Keywords: Innovation, Technology, New Product Development, Finance...
Re:public Inc. FUMIKO ICHIKAWA
Re:public Inc. YUKI UCHIDA
Human-Centered Innovation has come to be known as the central discipline in the entrepreneurial arena. Through three-years of directorship at Innovation Studio Fukuoka, a “citizen-led” innovation incubation platform in Japan, multiple approaches have been investigated and thus learned a successful to-be-entrepreneur him/herself has to co-own a concern with potential customers that evokes him/her a mission to pursue, that is beyond simply understanding customers with empathy. We witnessed ethnographic approach well facilitates the to-be-entrepreneur to meet an unaware yet intrinsic personal concern and nourish to co-own it with the customers. We also discuss what and how ethnographic praxis in industry can contribute to the entrepreneurial arena and propose a new role that we experienced ethnographers to take....
This paper presents an investigation of metaphoric language in the contemporary discourse of Detroit’s “renewal.” News articles from local and national news sources from 2009-2011 provide evidence of critical and provocative metaphoric constructions found in the gentrification discourse of Detroit. As harbingers of gentrification, the discourse communities of artists and business entrepreneurs are the focus of this review. The author argues that metaphoric language in journalism must be critically evaluated and challenged to help ensure sustainable, equitable, and historically sensitive “renewal” of the city of Detroit and similar inner-city urban communities experiencing gentrification....
ELISA OREGLIA and KATHI KITNER
In rural China and India, a fragmented commercial distribution system and the lack of online shopping can significantly limit the range of consumer choice. In this paper, we look at the role that mobile phone shopkeepers—the middlemen—play in influencing what users can and will buy, but also in training them in using and understanding technology....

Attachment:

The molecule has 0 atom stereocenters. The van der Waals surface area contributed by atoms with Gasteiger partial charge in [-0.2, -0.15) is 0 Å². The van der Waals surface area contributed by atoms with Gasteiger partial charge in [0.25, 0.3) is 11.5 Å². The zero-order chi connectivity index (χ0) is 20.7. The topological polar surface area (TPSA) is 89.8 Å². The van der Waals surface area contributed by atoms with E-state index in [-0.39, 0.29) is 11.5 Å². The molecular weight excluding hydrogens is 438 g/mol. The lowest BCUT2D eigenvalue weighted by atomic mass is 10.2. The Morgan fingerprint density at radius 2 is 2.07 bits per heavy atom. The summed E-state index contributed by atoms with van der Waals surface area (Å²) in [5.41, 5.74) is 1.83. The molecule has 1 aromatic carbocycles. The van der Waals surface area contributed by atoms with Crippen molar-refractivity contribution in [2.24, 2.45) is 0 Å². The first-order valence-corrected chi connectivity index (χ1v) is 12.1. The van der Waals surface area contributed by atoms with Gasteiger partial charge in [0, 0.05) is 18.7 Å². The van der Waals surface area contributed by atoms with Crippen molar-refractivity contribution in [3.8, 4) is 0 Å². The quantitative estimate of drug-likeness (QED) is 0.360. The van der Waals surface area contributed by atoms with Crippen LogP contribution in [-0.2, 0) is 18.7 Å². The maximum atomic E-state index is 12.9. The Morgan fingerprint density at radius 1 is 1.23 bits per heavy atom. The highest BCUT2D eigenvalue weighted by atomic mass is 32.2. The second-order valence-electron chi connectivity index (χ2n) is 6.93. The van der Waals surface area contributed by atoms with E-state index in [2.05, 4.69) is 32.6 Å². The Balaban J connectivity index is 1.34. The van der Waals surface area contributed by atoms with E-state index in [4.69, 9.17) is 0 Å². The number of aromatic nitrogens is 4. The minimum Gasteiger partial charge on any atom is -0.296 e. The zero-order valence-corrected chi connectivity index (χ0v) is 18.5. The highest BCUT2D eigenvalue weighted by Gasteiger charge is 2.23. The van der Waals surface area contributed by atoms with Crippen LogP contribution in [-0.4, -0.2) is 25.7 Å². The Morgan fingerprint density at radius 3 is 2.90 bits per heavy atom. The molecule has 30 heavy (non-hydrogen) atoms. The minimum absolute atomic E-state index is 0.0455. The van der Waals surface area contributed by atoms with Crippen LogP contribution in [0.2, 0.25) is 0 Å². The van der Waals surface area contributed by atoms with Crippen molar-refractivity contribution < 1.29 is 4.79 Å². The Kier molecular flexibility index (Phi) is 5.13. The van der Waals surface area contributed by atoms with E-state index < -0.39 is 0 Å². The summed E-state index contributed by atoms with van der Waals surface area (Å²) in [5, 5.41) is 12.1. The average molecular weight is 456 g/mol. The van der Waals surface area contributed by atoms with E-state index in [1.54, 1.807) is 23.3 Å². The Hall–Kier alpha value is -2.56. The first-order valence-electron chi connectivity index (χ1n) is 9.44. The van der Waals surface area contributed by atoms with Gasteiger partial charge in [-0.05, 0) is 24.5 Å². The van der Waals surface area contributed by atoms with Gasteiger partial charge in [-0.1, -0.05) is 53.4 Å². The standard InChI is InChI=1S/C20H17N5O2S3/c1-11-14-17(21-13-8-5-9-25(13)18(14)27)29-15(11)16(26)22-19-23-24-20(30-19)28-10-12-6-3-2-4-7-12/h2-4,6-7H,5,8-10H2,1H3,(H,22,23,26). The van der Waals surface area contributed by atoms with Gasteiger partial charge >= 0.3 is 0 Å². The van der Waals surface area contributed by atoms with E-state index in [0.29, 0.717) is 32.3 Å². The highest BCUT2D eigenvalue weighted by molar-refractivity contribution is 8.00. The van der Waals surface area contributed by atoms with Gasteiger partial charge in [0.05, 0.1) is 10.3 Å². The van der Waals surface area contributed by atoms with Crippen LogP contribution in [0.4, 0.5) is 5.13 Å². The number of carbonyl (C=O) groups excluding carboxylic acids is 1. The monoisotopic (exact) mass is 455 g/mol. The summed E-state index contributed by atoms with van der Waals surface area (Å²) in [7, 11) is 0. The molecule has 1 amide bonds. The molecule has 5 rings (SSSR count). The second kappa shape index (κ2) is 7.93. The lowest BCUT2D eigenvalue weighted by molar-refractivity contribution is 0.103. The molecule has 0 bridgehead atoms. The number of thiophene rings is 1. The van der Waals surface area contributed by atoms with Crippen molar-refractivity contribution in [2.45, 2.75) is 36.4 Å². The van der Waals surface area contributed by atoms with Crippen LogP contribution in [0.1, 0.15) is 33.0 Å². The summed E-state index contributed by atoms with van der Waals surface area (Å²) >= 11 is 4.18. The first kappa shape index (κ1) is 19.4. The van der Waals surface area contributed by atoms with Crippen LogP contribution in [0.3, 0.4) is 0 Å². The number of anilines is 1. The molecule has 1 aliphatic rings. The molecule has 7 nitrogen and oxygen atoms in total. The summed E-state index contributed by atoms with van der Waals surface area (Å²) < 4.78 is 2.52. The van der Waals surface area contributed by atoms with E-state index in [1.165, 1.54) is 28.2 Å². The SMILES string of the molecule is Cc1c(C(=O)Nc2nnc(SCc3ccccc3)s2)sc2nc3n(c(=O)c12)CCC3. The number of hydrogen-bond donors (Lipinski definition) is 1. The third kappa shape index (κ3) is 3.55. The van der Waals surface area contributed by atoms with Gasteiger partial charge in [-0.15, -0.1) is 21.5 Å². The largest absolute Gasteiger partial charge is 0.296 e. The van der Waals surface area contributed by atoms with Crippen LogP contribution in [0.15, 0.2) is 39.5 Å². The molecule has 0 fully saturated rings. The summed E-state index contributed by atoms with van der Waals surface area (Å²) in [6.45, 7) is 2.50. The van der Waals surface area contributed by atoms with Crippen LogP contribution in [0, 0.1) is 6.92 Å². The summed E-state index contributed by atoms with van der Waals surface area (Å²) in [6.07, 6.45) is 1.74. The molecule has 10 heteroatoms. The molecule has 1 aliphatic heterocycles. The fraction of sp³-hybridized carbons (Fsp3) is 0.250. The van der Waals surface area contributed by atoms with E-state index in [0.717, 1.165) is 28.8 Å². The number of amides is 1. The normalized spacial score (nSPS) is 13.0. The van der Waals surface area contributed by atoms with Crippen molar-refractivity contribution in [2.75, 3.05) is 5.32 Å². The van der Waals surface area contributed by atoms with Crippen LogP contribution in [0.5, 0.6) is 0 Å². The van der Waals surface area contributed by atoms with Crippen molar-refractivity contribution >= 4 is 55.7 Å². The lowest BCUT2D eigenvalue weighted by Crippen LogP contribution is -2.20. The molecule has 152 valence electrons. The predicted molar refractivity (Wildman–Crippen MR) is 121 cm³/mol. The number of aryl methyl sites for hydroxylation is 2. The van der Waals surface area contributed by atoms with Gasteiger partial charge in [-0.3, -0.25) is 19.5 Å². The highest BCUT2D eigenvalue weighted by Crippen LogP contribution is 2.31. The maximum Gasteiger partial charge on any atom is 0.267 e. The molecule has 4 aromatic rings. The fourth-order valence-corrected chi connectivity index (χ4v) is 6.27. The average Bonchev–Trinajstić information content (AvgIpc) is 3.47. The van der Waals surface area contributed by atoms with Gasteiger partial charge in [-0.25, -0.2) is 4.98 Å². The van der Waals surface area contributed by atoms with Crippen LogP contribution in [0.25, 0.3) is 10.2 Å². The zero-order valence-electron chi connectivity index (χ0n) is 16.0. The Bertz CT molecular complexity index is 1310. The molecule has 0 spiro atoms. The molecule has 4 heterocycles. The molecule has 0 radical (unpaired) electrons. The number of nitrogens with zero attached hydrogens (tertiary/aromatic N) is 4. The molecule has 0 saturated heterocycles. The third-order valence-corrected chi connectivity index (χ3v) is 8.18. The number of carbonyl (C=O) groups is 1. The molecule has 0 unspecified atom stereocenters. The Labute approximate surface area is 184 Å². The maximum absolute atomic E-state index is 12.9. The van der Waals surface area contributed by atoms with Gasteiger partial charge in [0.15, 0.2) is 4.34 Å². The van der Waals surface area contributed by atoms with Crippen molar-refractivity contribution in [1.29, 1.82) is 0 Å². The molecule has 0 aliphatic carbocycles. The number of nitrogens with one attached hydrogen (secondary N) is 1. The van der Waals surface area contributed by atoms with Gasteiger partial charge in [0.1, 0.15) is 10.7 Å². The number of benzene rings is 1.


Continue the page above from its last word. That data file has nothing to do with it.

CHRISTINE Z. MILLER and STOKES JONES
The theme Evolution/Revolution invites us to consider how historiographical frames are imposed on human events, and to reflect on the capacity of ethnography to both subvert and ratify dominant interpretations. We draw on ethnographic research conducted at a former mill town in the Appalachian foothills which was widely credited with surviving because it ‘reinvented itself’ after the textile era. The result was a homegrown ‘industry cluster’ where a manufacturing system for a certain product category “is organized around the region and its professional and technical networks rather than around the individual firm” (Saxenian, 1994; Porter, 1998). We found ‘innovation’ itself has an ideology that biases potential recipients leading them to expect epochal breaks with the past to be the only successful strategy and suggest how departing from ‘the tyranny of the epochal’ (du Gay, 2003) with its demands for bold programs of ‘Renewal’ or ‘Modernization’ can lead to...